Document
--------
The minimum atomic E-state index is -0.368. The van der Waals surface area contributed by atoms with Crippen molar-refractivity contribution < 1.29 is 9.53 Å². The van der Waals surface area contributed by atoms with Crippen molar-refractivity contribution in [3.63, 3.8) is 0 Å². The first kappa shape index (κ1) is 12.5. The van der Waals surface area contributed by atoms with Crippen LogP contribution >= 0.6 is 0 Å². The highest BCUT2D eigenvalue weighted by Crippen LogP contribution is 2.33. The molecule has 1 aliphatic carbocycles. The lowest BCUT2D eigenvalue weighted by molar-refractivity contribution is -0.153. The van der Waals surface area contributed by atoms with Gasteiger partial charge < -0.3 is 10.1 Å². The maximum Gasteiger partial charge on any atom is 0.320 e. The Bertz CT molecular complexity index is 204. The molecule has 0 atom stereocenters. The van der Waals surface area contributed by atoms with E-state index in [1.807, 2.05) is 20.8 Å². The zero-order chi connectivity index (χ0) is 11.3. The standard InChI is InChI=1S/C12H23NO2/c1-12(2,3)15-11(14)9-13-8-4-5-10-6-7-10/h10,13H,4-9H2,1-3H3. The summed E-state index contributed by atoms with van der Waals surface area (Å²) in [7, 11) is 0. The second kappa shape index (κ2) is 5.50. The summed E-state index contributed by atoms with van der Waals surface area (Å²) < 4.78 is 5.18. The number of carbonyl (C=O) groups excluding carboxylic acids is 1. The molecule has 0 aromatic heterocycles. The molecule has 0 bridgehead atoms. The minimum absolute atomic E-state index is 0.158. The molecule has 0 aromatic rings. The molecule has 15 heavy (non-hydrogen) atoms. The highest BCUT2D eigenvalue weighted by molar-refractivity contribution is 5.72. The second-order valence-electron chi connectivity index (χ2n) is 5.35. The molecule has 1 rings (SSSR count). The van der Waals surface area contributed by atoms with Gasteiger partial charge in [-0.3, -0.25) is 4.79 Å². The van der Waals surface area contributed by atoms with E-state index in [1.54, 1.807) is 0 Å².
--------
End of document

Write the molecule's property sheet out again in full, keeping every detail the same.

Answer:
The minimum atomic E-state index is -0.368. The van der Waals surface area contributed by atoms with Crippen molar-refractivity contribution < 1.29 is 9.53 Å². The van der Waals surface area contributed by atoms with Crippen molar-refractivity contribution in [3.63, 3.8) is 0 Å². The first kappa shape index (κ1) is 12.5. The van der Waals surface area contributed by atoms with Crippen LogP contribution >= 0.6 is 0 Å². The highest BCUT2D eigenvalue weighted by Crippen LogP contribution is 2.33. The molecule has 1 aliphatic carbocycles. The lowest BCUT2D eigenvalue weighted by molar-refractivity contribution is -0.153. The van der Waals surface area contributed by atoms with Gasteiger partial charge < -0.3 is 10.1 Å². The maximum Gasteiger partial charge on any atom is 0.320 e. The Bertz CT molecular complexity index is 204. The molecule has 0 atom stereocenters. The van der Waals surface area contributed by atoms with E-state index in [1.807, 2.05) is 20.8 Å². The zero-order chi connectivity index (χ0) is 11.3. The standard InChI is InChI=1S/C12H23NO2/c1-12(2,3)15-11(14)9-13-8-4-5-10-6-7-10/h10,13H,4-9H2,1-3H3. The summed E-state index contributed by atoms with van der Waals surface area (Å²) in [7, 11) is 0. The second kappa shape index (κ2) is 5.50. The summed E-state index contributed by atoms with van der Waals surface area (Å²) < 4.78 is 5.18. The number of carbonyl (C=O) groups excluding carboxylic acids is 1. The molecule has 0 aromatic heterocycles. The molecule has 0 bridgehead atoms. The minimum absolute atomic E-state index is 0.158. The molecule has 0 aromatic rings. The molecule has 15 heavy (non-hydrogen) atoms. The highest BCUT2D eigenvalue weighted by molar-refractivity contribution is 5.72. The second-order valence-electron chi connectivity index (χ2n) is 5.35. The molecule has 1 rings (SSSR count). The van der Waals surface area contributed by atoms with Gasteiger partial charge in [-0.3, -0.25) is 4.79 Å². The van der Waals surface area contributed by atoms with E-state index in [1.54, 1.807) is 0 Å².